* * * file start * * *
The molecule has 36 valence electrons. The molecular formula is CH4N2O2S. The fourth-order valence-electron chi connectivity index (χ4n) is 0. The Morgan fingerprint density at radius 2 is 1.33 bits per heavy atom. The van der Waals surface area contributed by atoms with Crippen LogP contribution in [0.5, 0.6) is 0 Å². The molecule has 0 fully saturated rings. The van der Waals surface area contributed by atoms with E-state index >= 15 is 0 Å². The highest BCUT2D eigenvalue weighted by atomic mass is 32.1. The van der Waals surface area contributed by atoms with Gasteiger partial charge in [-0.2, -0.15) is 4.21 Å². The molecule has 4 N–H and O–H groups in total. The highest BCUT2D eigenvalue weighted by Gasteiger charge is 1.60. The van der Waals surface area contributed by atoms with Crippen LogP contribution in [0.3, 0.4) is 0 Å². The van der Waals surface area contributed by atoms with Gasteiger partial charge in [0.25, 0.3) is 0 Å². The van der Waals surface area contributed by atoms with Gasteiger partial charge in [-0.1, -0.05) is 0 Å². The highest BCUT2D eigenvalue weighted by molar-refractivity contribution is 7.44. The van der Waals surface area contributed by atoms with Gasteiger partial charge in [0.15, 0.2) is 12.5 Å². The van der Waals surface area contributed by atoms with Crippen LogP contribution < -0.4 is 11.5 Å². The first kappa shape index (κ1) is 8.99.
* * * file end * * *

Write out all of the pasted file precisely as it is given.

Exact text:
The molecule has 36 valence electrons. The molecular formula is CH4N2O2S. The fourth-order valence-electron chi connectivity index (χ4n) is 0. The Morgan fingerprint density at radius 2 is 1.33 bits per heavy atom. The van der Waals surface area contributed by atoms with Crippen LogP contribution in [0.5, 0.6) is 0 Å². The molecule has 0 fully saturated rings. The van der Waals surface area contributed by atoms with E-state index >= 15 is 0 Å². The highest BCUT2D eigenvalue weighted by atomic mass is 32.1. The van der Waals surface area contributed by atoms with Gasteiger partial charge in [-0.2, -0.15) is 4.21 Å². The molecule has 4 N–H and O–H groups in total. The highest BCUT2D eigenvalue weighted by Gasteiger charge is 1.60. The van der Waals surface area contributed by atoms with Crippen LogP contribution in [0.3, 0.4) is 0 Å². The van der Waals surface area contributed by atoms with Gasteiger partial charge in [0.25, 0.3) is 0 Å². The van der Waals surface area contributed by atoms with Gasteiger partial charge in [-0.1, -0.05) is 0 Å². The highest BCUT2D eigenvalue weighted by molar-refractivity contribution is 7.44. The van der Waals surface area contributed by atoms with Gasteiger partial charge in [0.15, 0.2) is 12.5 Å². The van der Waals surface area contributed by atoms with Crippen LogP contribution < -0.4 is 11.5 Å². The first kappa shape index (κ1) is 8.99.